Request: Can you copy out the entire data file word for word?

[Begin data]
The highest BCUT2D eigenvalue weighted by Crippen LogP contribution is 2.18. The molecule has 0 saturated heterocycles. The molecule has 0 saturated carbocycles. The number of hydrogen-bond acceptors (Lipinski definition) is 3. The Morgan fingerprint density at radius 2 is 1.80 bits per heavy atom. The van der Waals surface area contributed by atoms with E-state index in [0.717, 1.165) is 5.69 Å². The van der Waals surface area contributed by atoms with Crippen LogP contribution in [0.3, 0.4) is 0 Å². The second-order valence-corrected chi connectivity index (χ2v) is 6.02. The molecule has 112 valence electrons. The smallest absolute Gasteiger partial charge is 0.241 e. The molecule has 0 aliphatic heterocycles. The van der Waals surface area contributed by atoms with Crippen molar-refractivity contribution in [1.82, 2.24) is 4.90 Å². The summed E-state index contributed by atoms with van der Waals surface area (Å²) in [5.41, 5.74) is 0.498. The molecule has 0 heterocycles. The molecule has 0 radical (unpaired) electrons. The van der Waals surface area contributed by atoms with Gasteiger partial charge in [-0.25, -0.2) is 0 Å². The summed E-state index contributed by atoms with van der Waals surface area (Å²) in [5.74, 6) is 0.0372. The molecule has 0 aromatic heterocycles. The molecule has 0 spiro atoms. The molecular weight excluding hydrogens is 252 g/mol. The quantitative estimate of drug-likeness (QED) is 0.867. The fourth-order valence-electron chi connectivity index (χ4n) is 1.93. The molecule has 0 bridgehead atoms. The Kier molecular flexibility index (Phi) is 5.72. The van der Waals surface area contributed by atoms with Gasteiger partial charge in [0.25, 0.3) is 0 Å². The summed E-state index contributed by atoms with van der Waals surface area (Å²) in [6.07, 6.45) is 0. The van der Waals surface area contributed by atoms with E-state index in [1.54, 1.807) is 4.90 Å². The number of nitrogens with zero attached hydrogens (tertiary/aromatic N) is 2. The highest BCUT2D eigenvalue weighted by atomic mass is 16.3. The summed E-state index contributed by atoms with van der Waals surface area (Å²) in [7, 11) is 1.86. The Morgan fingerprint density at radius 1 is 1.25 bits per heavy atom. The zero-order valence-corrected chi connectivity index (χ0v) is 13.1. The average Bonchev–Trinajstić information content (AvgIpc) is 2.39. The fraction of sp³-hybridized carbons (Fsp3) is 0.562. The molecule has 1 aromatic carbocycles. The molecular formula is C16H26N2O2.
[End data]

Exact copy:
The highest BCUT2D eigenvalue weighted by Crippen LogP contribution is 2.18. The molecule has 0 saturated heterocycles. The molecule has 0 saturated carbocycles. The number of hydrogen-bond acceptors (Lipinski definition) is 3. The Morgan fingerprint density at radius 2 is 1.80 bits per heavy atom. The van der Waals surface area contributed by atoms with E-state index in [0.717, 1.165) is 5.69 Å². The van der Waals surface area contributed by atoms with Crippen LogP contribution in [0.3, 0.4) is 0 Å². The second-order valence-corrected chi connectivity index (χ2v) is 6.02. The molecule has 112 valence electrons. The smallest absolute Gasteiger partial charge is 0.241 e. The molecule has 0 aliphatic heterocycles. The van der Waals surface area contributed by atoms with Crippen molar-refractivity contribution in [1.82, 2.24) is 4.90 Å². The summed E-state index contributed by atoms with van der Waals surface area (Å²) in [5.41, 5.74) is 0.498. The molecule has 0 heterocycles. The molecule has 0 radical (unpaired) electrons. The van der Waals surface area contributed by atoms with Gasteiger partial charge in [-0.25, -0.2) is 0 Å². The summed E-state index contributed by atoms with van der Waals surface area (Å²) in [5.74, 6) is 0.0372. The molecule has 0 aromatic heterocycles. The molecule has 0 spiro atoms. The molecular weight excluding hydrogens is 252 g/mol. The quantitative estimate of drug-likeness (QED) is 0.867. The fourth-order valence-electron chi connectivity index (χ4n) is 1.93. The molecule has 0 bridgehead atoms. The Kier molecular flexibility index (Phi) is 5.72. The van der Waals surface area contributed by atoms with Gasteiger partial charge in [0.25, 0.3) is 0 Å². The summed E-state index contributed by atoms with van der Waals surface area (Å²) in [6.07, 6.45) is 0. The van der Waals surface area contributed by atoms with E-state index in [1.54, 1.807) is 4.90 Å². The number of nitrogens with zero attached hydrogens (tertiary/aromatic N) is 2. The highest BCUT2D eigenvalue weighted by atomic mass is 16.3. The summed E-state index contributed by atoms with van der Waals surface area (Å²) in [7, 11) is 1.86. The Morgan fingerprint density at radius 1 is 1.25 bits per heavy atom. The zero-order valence-corrected chi connectivity index (χ0v) is 13.1. The average Bonchev–Trinajstić information content (AvgIpc) is 2.39. The fraction of sp³-hybridized carbons (Fsp3) is 0.562. The molecule has 1 aromatic carbocycles. The molecular formula is C16H26N2O2.